Tall Tales

– I told you to stay away from that boy!
– It’s my fault. I got scared.
– Why did you go to him anyways?
– He was holding a cherry.
– You always were a sucker for sweets. Look where it got you.
– I’m not going out looking like that.
– You sure are, Missy. You will not be missing your cousin Lizzy’s wedding.
– I will be a laughingstock.
– You’re not the first one it’s happened to. With everyone there, nobody will notice.

She was putting on false eyelashes. Brooding, the young fired her last arrow. “I brought it back. Do you think dad could reglue it?” Mother rolled her eyes. “Stop being such a baby.”

They headed out to the reception, huddling together.
– I hate fall weddings. They put me to sleep, said Father.
– Why am I stuck with whiners? replied Mother.
Soon, they joined the others. The young stayed sheepishly with her parents, scanning the room. She spotted her cousin Marv and went to him.
– You too?
– Hahaha! These things happen. How did you lose yours?
– A boy offered me a cherry. When I came near, he grabbed me and lifted me up in the air. I was so scared, I lost it.
– Bummer.
– You?
– I was minding my own business, when I heard a hissing sound in the brush. I didn’t have time to run away quickly enough. It stung my tail, so I dropped it. You should have seen it wriggling on the ground! The snake kept attacking it. I hid under a log and watched the whole thing. The snake ate my tail! It was so gross! I’m lucky I came out of it alive!
– Wow!
– You need to change your story.
– Pardon me?
– Your story. About losing your tail. You won’t get any sympathy for that.
– But it’s the truth.
– You don’t have to, but you’ll be miserable all evening if you don’t.
– Do you have any suggestions? she asked coldly.
– Well, I already did the snake bite.
– Is it true?
– Does it matter? See, you gotta own your new state, flaunt it.
Marv was her hero. He was so self-assured.
– I couldn’t pull it off.
– Suit yourself. I see some stunned flies. You want some? he asked and headed to the buffet.
She followed close behind. More cousins were there, eating. Some sniggered, others stared. She was happy to be with Marv.
– Here come the tailless club! shouted Albert, the mean one.
– Better than to be part of the headless club! replied Marv, amidst laughter.
– I see you got yourself a girlfriend, continued Albert, undeterred.
– Where’s your headless date? replied Marv.

They were at a standstill, eyes locked, neither backing down. A voice came from the back.
– What happened to you?
– We were eating grubs at this fancy new place that just opened near the weeping willows – you know the place I’m talking about? Well, be careful if you go there. There’s an old gray cat prowling about. It’s lost part of its tail too, in a fight, no doubt. It can’t regrow its tail, of course. Maybe that’s why it loooves lizards so much. Let’s just leave it at that. We were lucky to make it out alive.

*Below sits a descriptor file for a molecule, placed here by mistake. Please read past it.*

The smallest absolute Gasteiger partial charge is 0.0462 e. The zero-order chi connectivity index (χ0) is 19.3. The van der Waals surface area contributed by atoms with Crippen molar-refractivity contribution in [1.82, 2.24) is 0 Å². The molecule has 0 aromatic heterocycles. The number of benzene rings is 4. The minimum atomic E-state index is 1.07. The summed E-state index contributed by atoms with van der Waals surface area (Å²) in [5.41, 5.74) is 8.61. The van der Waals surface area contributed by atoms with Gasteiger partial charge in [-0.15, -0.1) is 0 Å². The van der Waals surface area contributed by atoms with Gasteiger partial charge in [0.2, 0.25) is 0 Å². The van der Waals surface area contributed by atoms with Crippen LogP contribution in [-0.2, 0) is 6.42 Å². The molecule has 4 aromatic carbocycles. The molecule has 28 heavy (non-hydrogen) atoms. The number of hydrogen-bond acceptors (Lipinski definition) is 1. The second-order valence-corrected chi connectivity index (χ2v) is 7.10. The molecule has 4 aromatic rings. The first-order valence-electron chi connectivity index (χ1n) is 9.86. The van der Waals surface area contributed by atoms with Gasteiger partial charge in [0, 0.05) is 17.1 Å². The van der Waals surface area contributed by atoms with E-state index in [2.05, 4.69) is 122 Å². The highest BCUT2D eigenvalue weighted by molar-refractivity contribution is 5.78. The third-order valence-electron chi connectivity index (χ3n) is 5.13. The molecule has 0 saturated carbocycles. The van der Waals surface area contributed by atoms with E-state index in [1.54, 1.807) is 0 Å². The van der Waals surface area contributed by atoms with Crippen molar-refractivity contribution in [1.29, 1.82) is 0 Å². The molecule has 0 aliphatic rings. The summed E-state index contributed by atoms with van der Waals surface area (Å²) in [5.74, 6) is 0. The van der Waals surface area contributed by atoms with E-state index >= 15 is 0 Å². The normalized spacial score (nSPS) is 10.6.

They got their stunned flies and kept walking. The cousins stayed behind, subdued. Marv was working the crowd like a politician, though the maneuvering was made difficult by the absence of a tail. Here and there, clusters of older folks were snoozing.
– Look, they’re getting a head-start on hibernating, he chuckled.
– My dad is with them, dozing off. He can be so embarrassing.
– Don’t let it be. It’s all about attitude, kiddo. The stunned flies are good, no?
– They are. I’d never had them before. I usually like sweet stuff.
– At any proper wedding, they’ve got grubs on leaves. Sweet and sour. You’ve gotta try it.
He stopped a waiter, who hailed another. The other waiter made its way towards them, holding his tray high above the crowd.
– Not many left, I’m afraid.
– Thank you kindly, replied Marv. After you, kiddo.
She tried a mouthful of grub and leaves. “OMG, this is so good!”
They all beamed.
– It’s a house specialty. I’m glad you like it.
The waiter was smiling, looking her in the eye. She did not feel self-conscious about her lack of tail. These older guys were real gents.
– Thank you so much, she smiled. That was quite the treat.
The waiters bowed and kept going about their business. She was having a great time. Marv made her laugh. The bride and groom made their entrance, tails flicking this way and that, all frisky. Their tails had been adorned with white Coral bells, and they released a pleasant scent. The crowd cheered them, the old folks startled awake were shouting the loudest.

The new couple danced the first dance, and the dancing began in earnest. Marv took her hand and they joined the fray. They could not dance properly, being off-balance and such, so they opted for clumsily jumping up and down. Soon, other youngsters, who did not care for dancing, were imitating them to the beat of the music.

Eventually, her mother waved at her. She detached from her group of friends. “Love, we’ll be going soon. Say your good-byes. Your dad is getting too drowsy.”
She went back to Marv.
– We’re leaving. Thank you for a fabulous evening. I hope to see you when our tails have grown back.
– I had a wonderful time with you. Thank you for that. Next time we meet, I’ll treat you to something sweet at the fancy place near the weeping willows. For old times sake, he winked.

– It wasn’t so bad? asked Mother.
– As good as a dream, Mom. As good as a dream.

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